Lambda Legal and the ACLU chimed in as well echoing the earlier statements from the Human Rights Campaign and Resource Center’s Rafael McDonnell: the rule requiring men not have had sex with other men for 12 months before donating blood contributes to unfounded fears, generalizations and stereotypes of gay men.
Per Lambda Legal’s Scott Schoettes, Legal Senior Attorney and Director of the HIV Project:
Merely changing the parameters of this outdated policy does not alter its underlying discriminatory nature, eliminate its negative and stigmatizing effects, nor transform it into a policy based on current scientific and medical knowledge…If we are serious about a policy that is truly most protective of the blood supply, it will treat all potential donors the same and base any deferrals on the conduct of those potential donors within a scientifically justified ‘window period’ prior to donation.
Per the ACLU’s Legislative Representative Ian Thompson:
The FDA’s proposal must be seen as part of an ongoing process and not an end point. The reality for most gay and bisexual men — including those in committed, monogamous relationships — is that this proposal will continue to function as a de facto lifetime ban. Criteria for determining blood donor eligibility should be based on science, not outdated, discriminatory stereotypes and assumptions.
Earlier, the Human Rights Campaign’s Government Affairs Director David Stacy blasted the FDA’s decision:
While this new policy is movement toward an optimal policy that reflects fundamental fairness and the best scientific research, it falls far short of an acceptable solution because it continues to stigmatize gay and bisexual men, preventing them from donating life-saving blood based solely on their sexual orientation, rather than a policy based on actual risk to the blood supply. This new policy cannot be justified in light of current scientific research and updated blood screening technology. We will continue to work towards an eventual outcome that both minimizes risk to the blood supply and treats gay and bisexual men with the respect they deserve.
The Food and Drug Administration announced today (Tuesday, Dec. 23) that it will lift the lifetime ban on blood donations by men who have sex with men, reports The New York Times. The FDA however stayed the rule requiring men not have had sex with other men for 12 months before donating blood.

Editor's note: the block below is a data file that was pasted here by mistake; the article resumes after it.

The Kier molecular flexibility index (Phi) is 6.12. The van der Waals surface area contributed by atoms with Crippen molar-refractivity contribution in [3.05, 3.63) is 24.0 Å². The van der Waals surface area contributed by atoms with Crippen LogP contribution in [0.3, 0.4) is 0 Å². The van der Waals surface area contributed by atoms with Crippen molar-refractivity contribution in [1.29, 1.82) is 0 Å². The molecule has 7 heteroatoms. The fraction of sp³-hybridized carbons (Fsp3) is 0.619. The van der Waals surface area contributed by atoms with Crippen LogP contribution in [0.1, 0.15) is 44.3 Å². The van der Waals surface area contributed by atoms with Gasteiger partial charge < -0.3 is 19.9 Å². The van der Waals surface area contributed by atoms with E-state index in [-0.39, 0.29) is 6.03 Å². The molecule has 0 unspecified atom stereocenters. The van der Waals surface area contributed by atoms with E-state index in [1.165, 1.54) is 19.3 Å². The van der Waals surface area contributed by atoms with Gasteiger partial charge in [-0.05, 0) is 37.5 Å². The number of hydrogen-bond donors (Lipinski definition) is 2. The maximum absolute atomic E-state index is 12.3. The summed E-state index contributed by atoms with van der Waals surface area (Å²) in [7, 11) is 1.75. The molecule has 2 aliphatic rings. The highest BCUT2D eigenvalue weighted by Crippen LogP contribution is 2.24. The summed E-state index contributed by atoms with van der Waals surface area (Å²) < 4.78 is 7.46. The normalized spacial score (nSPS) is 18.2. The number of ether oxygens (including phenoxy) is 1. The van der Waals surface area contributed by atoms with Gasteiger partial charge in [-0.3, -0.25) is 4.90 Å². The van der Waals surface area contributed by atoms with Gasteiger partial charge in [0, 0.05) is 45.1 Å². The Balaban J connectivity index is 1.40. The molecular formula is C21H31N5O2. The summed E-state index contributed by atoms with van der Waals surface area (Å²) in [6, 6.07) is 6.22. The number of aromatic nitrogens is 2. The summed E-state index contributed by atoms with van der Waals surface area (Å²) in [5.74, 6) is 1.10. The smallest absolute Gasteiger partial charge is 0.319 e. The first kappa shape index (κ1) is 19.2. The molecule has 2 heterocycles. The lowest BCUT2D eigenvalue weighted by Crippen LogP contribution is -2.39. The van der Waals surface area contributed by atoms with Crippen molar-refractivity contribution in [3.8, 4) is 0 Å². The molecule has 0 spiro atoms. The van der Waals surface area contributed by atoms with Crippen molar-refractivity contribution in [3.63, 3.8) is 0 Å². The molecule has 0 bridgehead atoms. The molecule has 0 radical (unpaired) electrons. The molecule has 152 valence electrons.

The FDA instituted the ban in the early days of the AIDS epidemic, when little was known about the virus, to protect the nation’s blood supply. But according to the Times, “science — and the understanding of H.I.V. in particular — has advanced in the intervening decades, and on Tuesday the F.D.A. acknowledged as much.”
The LGBT think tank Williams Institute estimated lifting the ban could add 317,000 pints of blood to the nation’s supply annually, a two percent increase.
The United States joins other European countries in lifting the ban, such as Britain which listed theirs in 2011.
The move is seen as a victory for gay and bisexual men.
“This is a major victory for gay civil rights,” I. Glenn Cohen, a law professor at Harvard University who specializes in bioethics and health, told the Times. “We’re leaving behind the old view that every gay man is a potential infection source.” But he said the policy was “still not rational enough.”
“It’s great they’re lifting the lifetime ban. It made no sense because we’re in a different time and place. But we’re only half way there,” said Resource Center’s Communications and Advocacy Manager Rafael McDonnell. “They’re limiting monogamous couples who have been together for a long time and practice safe sex. It’s progress but they could have gone further.”
He also speculated if the new rules, which will be drafted early next year, will include gender identity. He cited a case from earlier in 2014 when a transgender woman in Canada was mistaken for a gay man and turned away from donating blood. Canada lifted their lifetime ban on men who have sex with men from donating blood as long as they have been celibate for five years. The policy does not exist for trans women in relationships with women, however.
Just a few weeks ago, two federal advisory committees met to discuss changing the federal policy, reported NPR. While one committee on blood safety overwhelmingly voted (16-2) to change the policy, another was more cautious. The latter, an advisory committee to the Food and Drug Administration, discussed and then ducked making any possible changes. But they were open to allowing donations by men who haven’t had sex with another man for more than a year, which seems to indicate a compromise in the administration.
MSM are more susceptible “as a group, at increased risk for HIV, hepatitis B and certain other infections that can be transmitted by transfusion,” according to the current FDA webpage. But that policy isn’t discriminatory: “FDA’s deferral policy is based on the documented increased risk of certain transfusion transmissible infections, such as HIV, associated with male-to-male sex and is not based on any judgment concerning the donor’s sexual orientation.”